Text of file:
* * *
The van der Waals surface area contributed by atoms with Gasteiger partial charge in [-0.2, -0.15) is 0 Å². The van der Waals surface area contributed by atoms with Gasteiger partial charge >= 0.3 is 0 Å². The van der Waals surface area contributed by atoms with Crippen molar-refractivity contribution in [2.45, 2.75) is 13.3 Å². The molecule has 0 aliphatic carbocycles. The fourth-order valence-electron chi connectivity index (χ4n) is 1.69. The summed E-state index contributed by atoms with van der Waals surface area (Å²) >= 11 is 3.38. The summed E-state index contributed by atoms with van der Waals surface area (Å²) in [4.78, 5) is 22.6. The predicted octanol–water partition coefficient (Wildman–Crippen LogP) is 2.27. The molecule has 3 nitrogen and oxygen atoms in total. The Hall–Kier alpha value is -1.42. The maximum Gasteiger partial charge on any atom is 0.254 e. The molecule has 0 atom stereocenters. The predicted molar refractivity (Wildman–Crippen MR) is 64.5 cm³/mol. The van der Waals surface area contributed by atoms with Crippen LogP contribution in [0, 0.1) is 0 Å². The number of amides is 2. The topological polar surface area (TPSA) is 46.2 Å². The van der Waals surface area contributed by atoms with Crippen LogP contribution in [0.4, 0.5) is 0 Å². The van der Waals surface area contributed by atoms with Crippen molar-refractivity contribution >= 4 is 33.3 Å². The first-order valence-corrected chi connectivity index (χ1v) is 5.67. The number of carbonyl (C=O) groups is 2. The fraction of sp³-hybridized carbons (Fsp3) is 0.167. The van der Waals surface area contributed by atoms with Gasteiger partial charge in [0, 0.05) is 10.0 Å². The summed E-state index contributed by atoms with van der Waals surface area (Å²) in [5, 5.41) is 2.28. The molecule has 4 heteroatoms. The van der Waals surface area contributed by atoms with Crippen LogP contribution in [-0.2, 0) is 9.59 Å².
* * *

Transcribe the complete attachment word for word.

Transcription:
The van der Waals surface area contributed by atoms with Gasteiger partial charge in [-0.2, -0.15) is 0 Å². The van der Waals surface area contributed by atoms with Gasteiger partial charge >= 0.3 is 0 Å². The van der Waals surface area contributed by atoms with Crippen molar-refractivity contribution in [2.45, 2.75) is 13.3 Å². The molecule has 0 aliphatic carbocycles. The fourth-order valence-electron chi connectivity index (χ4n) is 1.69. The summed E-state index contributed by atoms with van der Waals surface area (Å²) >= 11 is 3.38. The summed E-state index contributed by atoms with van der Waals surface area (Å²) in [4.78, 5) is 22.6. The predicted octanol–water partition coefficient (Wildman–Crippen LogP) is 2.27. The molecule has 3 nitrogen and oxygen atoms in total. The Hall–Kier alpha value is -1.42. The maximum Gasteiger partial charge on any atom is 0.254 e. The molecule has 0 atom stereocenters. The predicted molar refractivity (Wildman–Crippen MR) is 64.5 cm³/mol. The van der Waals surface area contributed by atoms with Crippen LogP contribution in [0, 0.1) is 0 Å². The number of amides is 2. The topological polar surface area (TPSA) is 46.2 Å². The van der Waals surface area contributed by atoms with Crippen LogP contribution in [0.4, 0.5) is 0 Å². The van der Waals surface area contributed by atoms with Crippen molar-refractivity contribution >= 4 is 33.3 Å². The first-order valence-corrected chi connectivity index (χ1v) is 5.67. The number of carbonyl (C=O) groups is 2. The fraction of sp³-hybridized carbons (Fsp3) is 0.167. The van der Waals surface area contributed by atoms with Gasteiger partial charge in [0, 0.05) is 10.0 Å². The summed E-state index contributed by atoms with van der Waals surface area (Å²) in [5, 5.41) is 2.28. The molecule has 4 heteroatoms. The van der Waals surface area contributed by atoms with Crippen LogP contribution in [-0.2, 0) is 9.59 Å².